WYANDANCH, N.Y. (CBSNewYork) — A financially struggling school district on Long Island was just dealt another setback as voters defeated the school budget for a second time.
Now, Wyandanch faces a tax freeze next year featuring cuts and layoffs, with students suffering the consequences, CBS2’s Jennifer McLogan reported Wednesday.READ MORE: NYC Announces First-In-The-Nation Vaccine Mandate For Private Companies
The defeat means the students will face repercussions.
“It wouldn’t just hurt me, it would hurt a lot of other kids, too,” one student said.
From the oldest, a rising senior, to his youngest brother about to begin, and three more Abdullah siblings also in the Wyandanch schools.
“I like some of the teachers too. They’re really cool,” Sham Abdullah said.
“You get to read new books, and also you research stuff, and do activities,” Khalima said.
“Math, because it makes me think. I like thinking,” Noah added.READ MORE: New Study Shows Pandemic Has Raised People's Blood Pressure
But math club could be gone, as well as pre-K, sports and after-school activities. School bus routes will likely face cuts. Teachers and other staff may be looking at layoffs. All of it is due to a new contingency budget that clamps tight restrictions on spending.
“The board will do its sworn duty. They’ll figure out a way to make this work as best it can, considering the situation,” Wyandanch Public Schools spokesman Nathan Jackson said. “We’re just trying not to hurt the kids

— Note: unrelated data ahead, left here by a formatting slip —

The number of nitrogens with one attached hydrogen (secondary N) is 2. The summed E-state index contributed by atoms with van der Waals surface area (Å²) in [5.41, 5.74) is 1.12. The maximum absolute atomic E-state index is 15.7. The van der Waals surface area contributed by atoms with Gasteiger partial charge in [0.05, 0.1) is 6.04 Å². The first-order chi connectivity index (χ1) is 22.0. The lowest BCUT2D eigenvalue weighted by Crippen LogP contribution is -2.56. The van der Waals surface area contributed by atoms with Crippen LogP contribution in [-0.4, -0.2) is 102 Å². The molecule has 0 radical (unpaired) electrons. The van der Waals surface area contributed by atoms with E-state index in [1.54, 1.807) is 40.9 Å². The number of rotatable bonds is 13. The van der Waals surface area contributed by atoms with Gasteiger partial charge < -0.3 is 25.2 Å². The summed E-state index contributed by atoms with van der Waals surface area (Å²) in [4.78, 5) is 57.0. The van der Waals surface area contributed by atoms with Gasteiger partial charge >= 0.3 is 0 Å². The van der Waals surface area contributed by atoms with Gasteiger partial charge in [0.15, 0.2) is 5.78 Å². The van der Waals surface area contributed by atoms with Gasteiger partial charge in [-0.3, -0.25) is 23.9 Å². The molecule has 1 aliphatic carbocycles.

Wyandanch, which has 2,800 students, is the poorest district in Suffolk County. The 20 percent tax hike, which far exceeds the state-imposed tax cap, was decisively defeated in a re-vote.
“Transparency. I’d like to know where my dollars are going,” one parent said.
Others complained the system’s fiscal operations are woeful, and that there are deep divisions between the school board and top administrators.
Wyandanch’s seven-member school board backed the budget and scheduled a series of public meetings, where budget rejection and its consequences can be hashed out.
Lawmakers who represent the district said they’re having some hard discussions now in Albany about help.
“Hopefully architecture,” Sham Abdullah when asked about big dreams for his future.MORE NEWS: Say It Ain't Snow! First Coating Coming Our Way As Soon As Wednesday
The first community meeting was scheduled for 7 p.m. on Wednesday.